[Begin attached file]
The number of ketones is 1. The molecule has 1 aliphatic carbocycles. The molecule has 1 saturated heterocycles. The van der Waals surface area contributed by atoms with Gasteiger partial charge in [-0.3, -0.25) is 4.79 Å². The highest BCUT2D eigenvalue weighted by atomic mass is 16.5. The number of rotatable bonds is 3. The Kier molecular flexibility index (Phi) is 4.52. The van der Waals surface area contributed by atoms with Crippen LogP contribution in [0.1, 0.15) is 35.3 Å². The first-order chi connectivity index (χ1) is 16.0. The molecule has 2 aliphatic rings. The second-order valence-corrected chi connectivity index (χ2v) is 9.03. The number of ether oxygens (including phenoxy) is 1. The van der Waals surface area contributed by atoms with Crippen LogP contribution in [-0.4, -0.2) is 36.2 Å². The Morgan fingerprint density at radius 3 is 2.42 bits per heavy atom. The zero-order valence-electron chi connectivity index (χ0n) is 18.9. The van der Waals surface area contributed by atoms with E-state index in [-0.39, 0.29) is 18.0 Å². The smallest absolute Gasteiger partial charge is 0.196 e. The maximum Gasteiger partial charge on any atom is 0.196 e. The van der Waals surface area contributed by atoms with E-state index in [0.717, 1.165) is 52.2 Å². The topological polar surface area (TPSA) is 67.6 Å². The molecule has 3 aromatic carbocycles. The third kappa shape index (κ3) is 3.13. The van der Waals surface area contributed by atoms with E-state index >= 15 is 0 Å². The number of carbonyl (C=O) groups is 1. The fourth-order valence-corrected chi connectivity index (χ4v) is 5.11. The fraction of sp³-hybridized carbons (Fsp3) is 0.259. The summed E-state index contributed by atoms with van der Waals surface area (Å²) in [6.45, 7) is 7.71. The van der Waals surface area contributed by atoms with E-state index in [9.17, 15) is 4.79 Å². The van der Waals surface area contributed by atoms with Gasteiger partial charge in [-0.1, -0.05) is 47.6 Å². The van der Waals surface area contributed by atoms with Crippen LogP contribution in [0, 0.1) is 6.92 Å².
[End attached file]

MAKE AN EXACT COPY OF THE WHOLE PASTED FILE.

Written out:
The number of ketones is 1. The molecule has 1 aliphatic carbocycles. The molecule has 1 saturated heterocycles. The van der Waals surface area contributed by atoms with Gasteiger partial charge in [-0.3, -0.25) is 4.79 Å². The highest BCUT2D eigenvalue weighted by atomic mass is 16.5. The number of rotatable bonds is 3. The Kier molecular flexibility index (Phi) is 4.52. The van der Waals surface area contributed by atoms with Crippen LogP contribution in [0.1, 0.15) is 35.3 Å². The first-order chi connectivity index (χ1) is 16.0. The molecule has 2 aliphatic rings. The second-order valence-corrected chi connectivity index (χ2v) is 9.03. The number of ether oxygens (including phenoxy) is 1. The van der Waals surface area contributed by atoms with Crippen LogP contribution in [-0.4, -0.2) is 36.2 Å². The Morgan fingerprint density at radius 3 is 2.42 bits per heavy atom. The zero-order valence-electron chi connectivity index (χ0n) is 18.9. The van der Waals surface area contributed by atoms with E-state index in [-0.39, 0.29) is 18.0 Å². The smallest absolute Gasteiger partial charge is 0.196 e. The maximum Gasteiger partial charge on any atom is 0.196 e. The van der Waals surface area contributed by atoms with E-state index in [0.717, 1.165) is 52.2 Å². The topological polar surface area (TPSA) is 67.6 Å². The molecule has 3 aromatic carbocycles. The third kappa shape index (κ3) is 3.13. The van der Waals surface area contributed by atoms with E-state index >= 15 is 0 Å². The number of carbonyl (C=O) groups is 1. The fourth-order valence-corrected chi connectivity index (χ4v) is 5.11. The fraction of sp³-hybridized carbons (Fsp3) is 0.259. The summed E-state index contributed by atoms with van der Waals surface area (Å²) in [6.45, 7) is 7.71. The van der Waals surface area contributed by atoms with E-state index in [9.17, 15) is 4.79 Å². The van der Waals surface area contributed by atoms with Gasteiger partial charge in [-0.1, -0.05) is 47.6 Å². The van der Waals surface area contributed by atoms with Crippen LogP contribution in [0, 0.1) is 6.92 Å².